National Census commemorative postcards, 1920 & 1935.

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First national census commemorative postcard, 1920. The postcard is captioned with the date of the first census: Taisho 9.10.1 (Oct. 1, 1920).

National Census commemoration, 1935. The commemorative stamp is dated Showa 10.10.1 (Oct. 1, 1935).

The population of Meiji Restoration-era Japan was estimated to be 34,985,000 on January 1, 1873. At that time, the Meiji government had established a uniformed, but imperfect, registered system of koseki [family registries] which required all Japanese households to report births, acknowledgements of paternity, adoptions, deaths, marriages and divorces of Japanese citizens to their local authority, who compiled such records encompassing all Japanese citizens within their jurisdiction. (The koseki system was an unreliable tabulation because, among other reasons, it did not quantify the number of outcastes, including eta, vagabonds, etc.)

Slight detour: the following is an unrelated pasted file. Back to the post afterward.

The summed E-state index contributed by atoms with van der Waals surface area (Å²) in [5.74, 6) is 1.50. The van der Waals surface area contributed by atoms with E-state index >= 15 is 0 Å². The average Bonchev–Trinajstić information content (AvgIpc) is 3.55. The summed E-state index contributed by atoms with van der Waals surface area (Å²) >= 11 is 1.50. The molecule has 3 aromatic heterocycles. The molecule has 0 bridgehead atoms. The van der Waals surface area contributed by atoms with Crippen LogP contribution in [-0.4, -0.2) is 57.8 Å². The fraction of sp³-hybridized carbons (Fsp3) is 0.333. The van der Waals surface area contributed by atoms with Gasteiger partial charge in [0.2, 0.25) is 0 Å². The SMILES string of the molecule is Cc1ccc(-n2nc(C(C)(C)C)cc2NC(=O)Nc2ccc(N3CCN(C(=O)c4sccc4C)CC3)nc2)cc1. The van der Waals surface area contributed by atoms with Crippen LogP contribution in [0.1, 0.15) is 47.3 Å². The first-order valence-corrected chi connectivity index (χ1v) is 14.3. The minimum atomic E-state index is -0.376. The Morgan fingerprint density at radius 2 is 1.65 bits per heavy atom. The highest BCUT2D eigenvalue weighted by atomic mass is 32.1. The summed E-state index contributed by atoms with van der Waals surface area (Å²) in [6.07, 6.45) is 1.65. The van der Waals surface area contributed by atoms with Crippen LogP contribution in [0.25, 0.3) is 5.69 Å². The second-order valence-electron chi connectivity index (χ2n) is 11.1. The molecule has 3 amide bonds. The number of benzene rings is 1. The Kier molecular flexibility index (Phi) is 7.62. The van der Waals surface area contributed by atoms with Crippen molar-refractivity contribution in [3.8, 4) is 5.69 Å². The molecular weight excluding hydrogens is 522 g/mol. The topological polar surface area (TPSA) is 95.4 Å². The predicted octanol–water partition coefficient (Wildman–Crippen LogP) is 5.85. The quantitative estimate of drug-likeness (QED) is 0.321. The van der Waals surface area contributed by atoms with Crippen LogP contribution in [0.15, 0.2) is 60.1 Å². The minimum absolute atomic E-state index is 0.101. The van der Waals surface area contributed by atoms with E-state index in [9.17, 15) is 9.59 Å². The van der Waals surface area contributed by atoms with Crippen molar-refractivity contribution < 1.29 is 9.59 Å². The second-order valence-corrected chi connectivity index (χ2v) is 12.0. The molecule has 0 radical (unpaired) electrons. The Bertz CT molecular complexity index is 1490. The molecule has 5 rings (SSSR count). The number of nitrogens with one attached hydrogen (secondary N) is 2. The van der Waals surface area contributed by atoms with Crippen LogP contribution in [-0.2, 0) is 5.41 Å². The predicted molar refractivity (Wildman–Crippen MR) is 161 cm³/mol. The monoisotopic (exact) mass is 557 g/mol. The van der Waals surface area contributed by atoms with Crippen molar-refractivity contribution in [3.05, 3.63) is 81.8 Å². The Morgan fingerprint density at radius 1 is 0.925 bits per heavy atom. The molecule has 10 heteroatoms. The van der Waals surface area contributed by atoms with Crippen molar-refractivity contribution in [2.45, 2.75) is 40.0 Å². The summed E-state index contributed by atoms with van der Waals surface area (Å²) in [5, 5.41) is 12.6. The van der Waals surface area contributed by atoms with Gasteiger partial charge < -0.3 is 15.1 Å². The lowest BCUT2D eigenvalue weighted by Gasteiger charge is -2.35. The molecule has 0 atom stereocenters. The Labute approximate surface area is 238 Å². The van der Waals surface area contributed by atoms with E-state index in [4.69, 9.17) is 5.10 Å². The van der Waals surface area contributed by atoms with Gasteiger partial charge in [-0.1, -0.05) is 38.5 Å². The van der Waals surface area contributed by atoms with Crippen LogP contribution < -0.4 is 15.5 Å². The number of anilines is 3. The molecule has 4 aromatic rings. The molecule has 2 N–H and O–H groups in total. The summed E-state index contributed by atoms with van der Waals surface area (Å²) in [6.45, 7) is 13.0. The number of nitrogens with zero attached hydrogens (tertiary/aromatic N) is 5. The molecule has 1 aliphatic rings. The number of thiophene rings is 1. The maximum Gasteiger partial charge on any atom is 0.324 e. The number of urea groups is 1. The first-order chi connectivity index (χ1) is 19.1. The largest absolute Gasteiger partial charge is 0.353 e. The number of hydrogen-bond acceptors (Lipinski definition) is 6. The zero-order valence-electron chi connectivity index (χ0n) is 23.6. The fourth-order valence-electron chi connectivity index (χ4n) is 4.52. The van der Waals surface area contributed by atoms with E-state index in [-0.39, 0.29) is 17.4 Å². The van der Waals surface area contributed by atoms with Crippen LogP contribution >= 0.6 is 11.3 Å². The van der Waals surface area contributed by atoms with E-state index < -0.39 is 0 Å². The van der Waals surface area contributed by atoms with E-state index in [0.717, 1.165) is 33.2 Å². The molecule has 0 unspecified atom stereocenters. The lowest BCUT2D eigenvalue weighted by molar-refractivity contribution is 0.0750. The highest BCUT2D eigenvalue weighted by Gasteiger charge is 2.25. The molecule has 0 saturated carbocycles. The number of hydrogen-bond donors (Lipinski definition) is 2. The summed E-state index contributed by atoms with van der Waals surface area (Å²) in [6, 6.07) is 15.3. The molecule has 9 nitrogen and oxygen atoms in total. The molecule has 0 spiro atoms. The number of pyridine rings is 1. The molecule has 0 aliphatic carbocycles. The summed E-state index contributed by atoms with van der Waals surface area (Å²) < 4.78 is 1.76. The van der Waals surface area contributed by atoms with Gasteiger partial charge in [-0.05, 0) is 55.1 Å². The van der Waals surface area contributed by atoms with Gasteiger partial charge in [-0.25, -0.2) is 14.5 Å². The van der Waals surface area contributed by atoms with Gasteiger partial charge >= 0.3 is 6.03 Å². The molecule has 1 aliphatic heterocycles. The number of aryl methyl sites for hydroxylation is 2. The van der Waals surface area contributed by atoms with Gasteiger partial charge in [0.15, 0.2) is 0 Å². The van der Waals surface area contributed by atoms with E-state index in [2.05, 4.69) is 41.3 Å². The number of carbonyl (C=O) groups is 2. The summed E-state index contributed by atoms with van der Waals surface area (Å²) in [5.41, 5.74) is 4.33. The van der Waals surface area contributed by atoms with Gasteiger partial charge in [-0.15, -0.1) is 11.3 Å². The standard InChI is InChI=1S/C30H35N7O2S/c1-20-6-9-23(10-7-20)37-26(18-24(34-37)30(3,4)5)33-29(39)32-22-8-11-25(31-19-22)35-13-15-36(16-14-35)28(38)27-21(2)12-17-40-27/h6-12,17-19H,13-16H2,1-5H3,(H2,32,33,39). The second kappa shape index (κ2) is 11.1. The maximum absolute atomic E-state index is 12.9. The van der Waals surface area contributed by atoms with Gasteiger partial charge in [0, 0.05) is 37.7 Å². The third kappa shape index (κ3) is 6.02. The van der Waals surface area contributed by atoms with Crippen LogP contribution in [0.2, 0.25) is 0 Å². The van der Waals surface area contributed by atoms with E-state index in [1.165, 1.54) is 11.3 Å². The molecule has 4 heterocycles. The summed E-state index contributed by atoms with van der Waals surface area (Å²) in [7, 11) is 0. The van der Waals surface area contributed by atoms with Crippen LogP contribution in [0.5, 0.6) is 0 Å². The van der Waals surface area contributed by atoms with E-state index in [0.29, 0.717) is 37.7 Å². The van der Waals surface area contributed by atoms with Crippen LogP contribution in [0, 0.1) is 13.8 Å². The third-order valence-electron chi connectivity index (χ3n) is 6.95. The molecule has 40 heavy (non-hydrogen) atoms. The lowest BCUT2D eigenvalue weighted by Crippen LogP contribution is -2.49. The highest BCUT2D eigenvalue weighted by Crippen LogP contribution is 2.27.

The first modern national census, based on a centralized and full survey of inhabitants, was conducted all over the Empire of Japan in 1920 (except in Korea, where an uprising against Japanese rule had erupted in 1919), and was conducted every five years thereafter. In this census not only the age, sex and marital status was counted but also individual occupational and industrial status of the population, making clear for the first time the distribution of labor among various industries and occupations.

1920 Census:
National (Home Islands) population: 55,963,053
Empire population: 76,988,379 (except Korea)
Empire + Concessions + Mandates: 78,208,378
Tokyo population: 2,173,201

1935 Census:
National (Home Islands) population: 69,254,148
Empire population: 97,697,555
Empire + Concessions + Mandates: 99,456,818
Tokyo population: 5,875,667

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